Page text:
‘Collapse’ – performed over February 17, 18, 23, 24, 25 and March 2-4 – was helmed by frequent Unifaun collaborator Dave Barton, who brought over an international cast of US-based performers to breathe life into Buckle’s second produced script. A script which, as Buckle’s introductory note in the play’s programme states, was written at the height of the ‘Stitching’ controversy which dominated cultural discourse throughout 2009 and 2010, eventually helping lead the overhaul of Malta’s censorship laws.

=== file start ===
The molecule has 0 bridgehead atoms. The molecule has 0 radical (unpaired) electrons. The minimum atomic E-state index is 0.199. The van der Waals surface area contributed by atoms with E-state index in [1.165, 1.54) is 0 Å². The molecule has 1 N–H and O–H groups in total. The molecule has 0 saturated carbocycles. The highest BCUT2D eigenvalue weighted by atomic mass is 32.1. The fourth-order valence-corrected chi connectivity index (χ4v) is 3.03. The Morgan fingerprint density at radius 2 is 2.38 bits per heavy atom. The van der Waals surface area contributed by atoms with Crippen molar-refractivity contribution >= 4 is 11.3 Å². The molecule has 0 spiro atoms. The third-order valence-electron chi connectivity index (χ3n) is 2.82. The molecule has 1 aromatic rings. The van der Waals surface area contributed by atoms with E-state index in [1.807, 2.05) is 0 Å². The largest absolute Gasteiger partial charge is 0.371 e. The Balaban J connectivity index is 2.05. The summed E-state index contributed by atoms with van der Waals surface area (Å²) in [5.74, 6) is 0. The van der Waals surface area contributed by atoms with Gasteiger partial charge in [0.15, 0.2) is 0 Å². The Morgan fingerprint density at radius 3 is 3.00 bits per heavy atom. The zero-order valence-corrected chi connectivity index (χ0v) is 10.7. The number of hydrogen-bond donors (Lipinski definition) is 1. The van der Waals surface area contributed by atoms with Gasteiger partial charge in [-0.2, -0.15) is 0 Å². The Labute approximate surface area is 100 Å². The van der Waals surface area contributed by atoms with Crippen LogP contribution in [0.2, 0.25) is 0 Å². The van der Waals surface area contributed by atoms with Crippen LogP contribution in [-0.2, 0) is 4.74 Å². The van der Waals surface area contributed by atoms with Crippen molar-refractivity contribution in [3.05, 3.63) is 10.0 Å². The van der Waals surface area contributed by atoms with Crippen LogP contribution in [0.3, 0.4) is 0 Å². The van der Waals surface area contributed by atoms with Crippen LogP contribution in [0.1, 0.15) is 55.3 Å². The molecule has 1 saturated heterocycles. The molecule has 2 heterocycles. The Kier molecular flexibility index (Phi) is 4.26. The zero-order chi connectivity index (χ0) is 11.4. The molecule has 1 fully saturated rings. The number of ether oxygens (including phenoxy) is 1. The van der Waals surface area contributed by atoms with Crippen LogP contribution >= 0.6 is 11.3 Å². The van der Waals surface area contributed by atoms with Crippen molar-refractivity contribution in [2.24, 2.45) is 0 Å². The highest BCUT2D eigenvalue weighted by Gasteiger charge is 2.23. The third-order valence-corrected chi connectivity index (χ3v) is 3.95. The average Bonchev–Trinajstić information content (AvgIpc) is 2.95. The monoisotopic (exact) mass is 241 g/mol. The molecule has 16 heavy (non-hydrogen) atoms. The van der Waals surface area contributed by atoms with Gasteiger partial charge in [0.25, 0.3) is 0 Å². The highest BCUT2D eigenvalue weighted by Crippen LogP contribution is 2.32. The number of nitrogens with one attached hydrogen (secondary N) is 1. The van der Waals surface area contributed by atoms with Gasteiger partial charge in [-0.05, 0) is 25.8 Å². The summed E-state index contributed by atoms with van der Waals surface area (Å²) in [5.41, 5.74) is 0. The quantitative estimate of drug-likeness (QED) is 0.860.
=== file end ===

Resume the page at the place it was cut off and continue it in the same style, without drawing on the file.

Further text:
Steeped as these very laws were in now-archaic notions of propriety and religious apostasy, it comes as no surprise that Buckle’s play is animated by an engine of anger against such repressive socio-political mechanisms. Set in what resembles a post-apocalyptic world which has now become stock-in-trade for the genres Buckle likes to play with, Collapse is also laced with religious imagery and swims in Christian archetypes; most powerfully embodied by the Madonna-like figure played with a caustic dose of sarcasm by Ashley Allen. The fact that Allen is also charged with playing a ‘femme fatale’ figure – she enters into the lives of her naive friend and colleague Greta (Whitney Ellis) and her child-like supposed lover Robbie (Jeffrey Kieviet) to take shelter from the “wolves” outside, causing no small amount of disruption – is an inspired twist on the knife on Buckle’s part.